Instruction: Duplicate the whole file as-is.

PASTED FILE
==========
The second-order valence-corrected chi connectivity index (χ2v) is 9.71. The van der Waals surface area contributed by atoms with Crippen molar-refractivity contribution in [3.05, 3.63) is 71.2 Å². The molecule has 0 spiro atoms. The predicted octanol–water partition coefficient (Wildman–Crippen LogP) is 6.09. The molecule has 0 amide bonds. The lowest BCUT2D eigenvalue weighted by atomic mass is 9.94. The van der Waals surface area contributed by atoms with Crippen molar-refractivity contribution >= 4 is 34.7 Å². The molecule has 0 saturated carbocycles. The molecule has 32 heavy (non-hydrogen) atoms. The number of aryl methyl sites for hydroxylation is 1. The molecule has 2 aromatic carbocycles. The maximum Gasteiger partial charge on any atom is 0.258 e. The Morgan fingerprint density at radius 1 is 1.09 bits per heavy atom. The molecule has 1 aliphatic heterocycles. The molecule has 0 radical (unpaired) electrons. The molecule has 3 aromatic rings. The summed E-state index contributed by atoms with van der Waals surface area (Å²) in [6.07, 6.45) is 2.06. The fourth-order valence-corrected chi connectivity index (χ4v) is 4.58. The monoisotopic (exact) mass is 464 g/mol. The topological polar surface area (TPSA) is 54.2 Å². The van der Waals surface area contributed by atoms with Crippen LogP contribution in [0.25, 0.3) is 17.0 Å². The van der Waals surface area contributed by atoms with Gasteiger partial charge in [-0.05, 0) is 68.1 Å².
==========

The second-order valence-corrected chi connectivity index (χ2v) is 9.71. The van der Waals surface area contributed by atoms with Crippen molar-refractivity contribution in [3.05, 3.63) is 71.2 Å². The molecule has 0 spiro atoms. The predicted octanol–water partition coefficient (Wildman–Crippen LogP) is 6.09. The molecule has 0 amide bonds. The lowest BCUT2D eigenvalue weighted by atomic mass is 9.94. The van der Waals surface area contributed by atoms with Crippen molar-refractivity contribution >= 4 is 34.7 Å². The molecule has 0 saturated carbocycles. The molecule has 32 heavy (non-hydrogen) atoms. The number of aryl methyl sites for hydroxylation is 1. The molecule has 2 aromatic carbocycles. The maximum Gasteiger partial charge on any atom is 0.258 e. The Morgan fingerprint density at radius 1 is 1.09 bits per heavy atom. The molecule has 1 aliphatic heterocycles. The molecule has 0 radical (unpaired) electrons. The molecule has 3 aromatic rings. The summed E-state index contributed by atoms with van der Waals surface area (Å²) in [6.07, 6.45) is 2.06. The fourth-order valence-corrected chi connectivity index (χ4v) is 4.58. The monoisotopic (exact) mass is 464 g/mol. The topological polar surface area (TPSA) is 54.2 Å². The van der Waals surface area contributed by atoms with Crippen LogP contribution in [0.25, 0.3) is 17.0 Å². The van der Waals surface area contributed by atoms with Gasteiger partial charge in [-0.05, 0) is 68.1 Å².